Why wouldn’t someone voluntarily offer you a job at twice today’s minimum wage?
Story time! Let’s say that a small business opens up selling handmade jewelry and other goods in the middle of a New Hampshire town. Let’s also say that the current minimum wage in New Hampshire is $10.00 an hour. At this rate, the business owner can really only afford to hire 5 employees (in total). So the owner hires his employees, and business is alright; they are new in town, so large profit margins and excessive foot traffic are not to be expected.
After about 6 months of being open, business is rapidly growing. The owner is finally getting out of the red, and into the black! There is so much business in fact, that the owner needs to hire more workers just to keep up. He decides to add 2 more people to the team; it won’t quite cover all of his needs, but because of the high minimum wage, it is all that he can afford right now.
The night that he interviews for his two new employees, a woman comes in asking for nearly $20.00 an hour. Her skills are extensive, and she would be able to bring brand new products into the shop without any training whatsoever. Not only would she save him time, but she would make him money! He thinks back on his other employees; no prior knowledge or skills, no new ideas, nothing even nearly as valuable as this employee would be worth to him. If it were up to him, he would be paying his employees exactly what he deemed their skills to be worth; maybe that would mean $8.00 an hour for a cashier, $8.75 an hour for an opener and a closer, etc. However, since he was forced to overpay for their basic services due to government intervention, he cannot afford to hire this valuable and worthwhile prospective employee.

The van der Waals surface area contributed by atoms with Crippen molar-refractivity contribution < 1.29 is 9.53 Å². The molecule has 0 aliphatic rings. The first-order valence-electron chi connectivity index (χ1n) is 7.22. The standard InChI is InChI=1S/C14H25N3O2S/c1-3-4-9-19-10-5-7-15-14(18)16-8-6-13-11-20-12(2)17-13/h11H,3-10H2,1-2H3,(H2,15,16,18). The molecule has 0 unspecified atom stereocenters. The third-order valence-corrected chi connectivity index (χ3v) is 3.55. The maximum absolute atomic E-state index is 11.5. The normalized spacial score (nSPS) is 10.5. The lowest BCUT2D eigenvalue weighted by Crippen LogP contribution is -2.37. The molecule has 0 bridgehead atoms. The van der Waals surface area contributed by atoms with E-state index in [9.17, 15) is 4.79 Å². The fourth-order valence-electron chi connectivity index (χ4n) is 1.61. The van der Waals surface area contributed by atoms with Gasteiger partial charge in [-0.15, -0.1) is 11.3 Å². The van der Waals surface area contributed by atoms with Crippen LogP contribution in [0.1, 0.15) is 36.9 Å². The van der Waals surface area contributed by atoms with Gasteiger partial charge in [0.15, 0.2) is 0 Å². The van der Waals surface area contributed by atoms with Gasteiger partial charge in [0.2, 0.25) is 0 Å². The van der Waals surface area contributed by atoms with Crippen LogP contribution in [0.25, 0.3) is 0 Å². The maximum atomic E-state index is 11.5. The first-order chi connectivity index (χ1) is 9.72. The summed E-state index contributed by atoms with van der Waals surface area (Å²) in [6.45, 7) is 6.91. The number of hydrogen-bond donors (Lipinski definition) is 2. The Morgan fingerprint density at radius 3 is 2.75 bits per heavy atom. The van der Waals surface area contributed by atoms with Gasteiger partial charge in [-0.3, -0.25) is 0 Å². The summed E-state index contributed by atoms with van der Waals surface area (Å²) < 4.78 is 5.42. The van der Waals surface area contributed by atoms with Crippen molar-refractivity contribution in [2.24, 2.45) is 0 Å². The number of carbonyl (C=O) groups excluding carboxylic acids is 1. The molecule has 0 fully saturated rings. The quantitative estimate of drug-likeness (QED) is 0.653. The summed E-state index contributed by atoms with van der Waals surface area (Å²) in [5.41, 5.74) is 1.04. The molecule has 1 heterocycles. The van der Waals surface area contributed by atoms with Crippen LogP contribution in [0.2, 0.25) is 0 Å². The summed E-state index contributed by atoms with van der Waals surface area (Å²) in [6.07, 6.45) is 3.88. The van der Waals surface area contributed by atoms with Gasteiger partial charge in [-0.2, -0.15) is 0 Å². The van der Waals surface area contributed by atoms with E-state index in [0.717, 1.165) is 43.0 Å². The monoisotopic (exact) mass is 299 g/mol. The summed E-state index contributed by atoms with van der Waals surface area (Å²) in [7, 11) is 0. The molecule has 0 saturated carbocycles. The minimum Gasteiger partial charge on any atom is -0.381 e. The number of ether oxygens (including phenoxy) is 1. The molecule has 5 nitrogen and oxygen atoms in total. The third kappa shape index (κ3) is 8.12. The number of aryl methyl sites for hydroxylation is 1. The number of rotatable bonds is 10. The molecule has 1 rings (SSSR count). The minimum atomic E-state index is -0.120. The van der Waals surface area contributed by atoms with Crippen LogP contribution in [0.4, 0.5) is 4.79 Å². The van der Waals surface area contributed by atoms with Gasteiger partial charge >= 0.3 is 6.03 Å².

In short, he is in need of two more workers. He would be able to afford both the above average woman and another cashier/clerk if it was not for minimum wage requirements. With these requirements however, he must choose between superior product and a shortage of man power, or basic work and enough workers to scrape by. In the end, a shortage of workers is just not something that a business (owner) can afford, and so he must kiss this great opportunity goodbye. This issue could have been completely avoided had he and the employees been able to come to an agreement on a fair hourly wage without government intervention or mandate.
When an owner is forced to pay someone more than they’re worth, they lose out on opportunities to hire higher quality employees for a greater cost. This is the broken window fallacy; the seen and the unseen. While we do see that an average worker is being paid very well, we do not see that a better worker is being paid less than they deserve or not being hired at all (because of the average worker’s forced wage).